From Brian Cox, the director of Software Product Management and Marketing in HP Business Critical Systems...
I frequently am asked the question by customers which operating system should they use for their mission-critical environment. My HP field colleagues, who see customers on a daily basis, also get this same inquiry. I will attempt to provide my perspective on this important question. However, like most things in life, the answer is not “one size fits all”.
First, a bit of background on me. I manage the HP team responsible for the product management and marketing for the system software on the Integrity brand of servers. The Integrity servers have been designed for customers’ most demanding applications, and my team helps to plan and to deliver the operating systems HP-UX, Linux, Windows and OpenVMS, along with closely associated software such as compilers, file systems and clustering that run on these servers. These four operating systems are my “family” at work. I love them all.
Coincidentally, I happen to have four children at home. And they are all different, which is a good analogy for how I view the four operating systems. Like my children, each has developed its own set of strengths, set of followers, and is at a different stage of maturity.
Without stretching the family analogy too far, let me tell you about my two oldest sons, Jonathan and Alex, ages 16 and 13, respectively. Both are highly competitive basketball players. In fact, my 16-year-old was MVP of his Junior Varsity High School basketball team last year. They play one-on-one basketball against each other all the time. However, my 16-year-old Jonathan always beats my 13-year-old Alex. Jonathan is simply bigger, stronger, and has more years of skilled coaching and practice drills. Similarly, when I am asked which is better, HP-UX or Linux, I view my response as I view comparisons to my sons. I love them both, but for the most demanding basketball games, I will usually recommend Jonathan as my starter. However, in games against other players in their early teens, I am very comfortable putting Alex into the starting line-up.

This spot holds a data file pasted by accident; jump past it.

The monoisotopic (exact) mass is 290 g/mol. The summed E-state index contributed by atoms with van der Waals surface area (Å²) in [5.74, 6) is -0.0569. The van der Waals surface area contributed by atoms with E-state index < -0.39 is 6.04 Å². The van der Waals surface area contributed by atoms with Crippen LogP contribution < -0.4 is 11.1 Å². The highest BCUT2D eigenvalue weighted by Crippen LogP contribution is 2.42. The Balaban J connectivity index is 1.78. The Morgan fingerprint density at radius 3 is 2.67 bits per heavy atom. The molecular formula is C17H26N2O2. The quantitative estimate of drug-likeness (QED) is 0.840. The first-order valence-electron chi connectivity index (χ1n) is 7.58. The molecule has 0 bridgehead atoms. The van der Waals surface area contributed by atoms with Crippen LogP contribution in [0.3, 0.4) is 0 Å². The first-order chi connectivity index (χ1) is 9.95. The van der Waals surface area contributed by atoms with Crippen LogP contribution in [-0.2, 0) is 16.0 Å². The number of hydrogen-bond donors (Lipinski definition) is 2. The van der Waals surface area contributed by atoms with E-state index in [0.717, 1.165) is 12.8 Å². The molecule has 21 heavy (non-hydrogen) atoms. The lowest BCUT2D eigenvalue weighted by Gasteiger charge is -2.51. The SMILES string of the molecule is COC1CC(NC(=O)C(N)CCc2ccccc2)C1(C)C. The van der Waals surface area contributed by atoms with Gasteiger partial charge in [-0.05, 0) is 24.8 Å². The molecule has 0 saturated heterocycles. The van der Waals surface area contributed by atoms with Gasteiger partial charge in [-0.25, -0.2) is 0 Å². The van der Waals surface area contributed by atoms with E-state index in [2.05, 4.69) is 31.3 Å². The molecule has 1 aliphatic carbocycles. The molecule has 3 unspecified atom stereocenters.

Here’s the additional rub. Though Alex is shorter at 5 feet 8 inches, his older brother Jonathan is about topped out at 5 feet 11 inches. However, based on growth charts, Alex will likely end up being about 6 feet 4 inches. Therefore, if you asked me today, who would I start in the most demanding basketball games, I would still say Jonathan. However, if you asked me that same question in five years, then I would seriously have to consider Alex as my starter.
Similarly, if you asked me to choose between HP-UX and Linux for a customer’s most demanding workload, I would typically recommend HP-UX. However, if my customers’ time horizon is five years from now, then I would seriously consider Linux (by the way, you could replace OpenVMS for HP-UX and Windows for Linux in the above comparison and I would give you a similar answer).
There will always be exceptions to these general recommendation based on a customer’s unique situation. For example, the customer might have a deep history with Linux and is able and willing to do the integration themselves that already exists within HP-UX . In that case, I would be quite confident to recommend Linux. On the other hand, if the customer needs proven 99.999% uptime, one-stop serviceability and proven scalability to millions of transactions per minute or 10s of terabytes of data warehouse size, then HP-UX would be the safer bet today.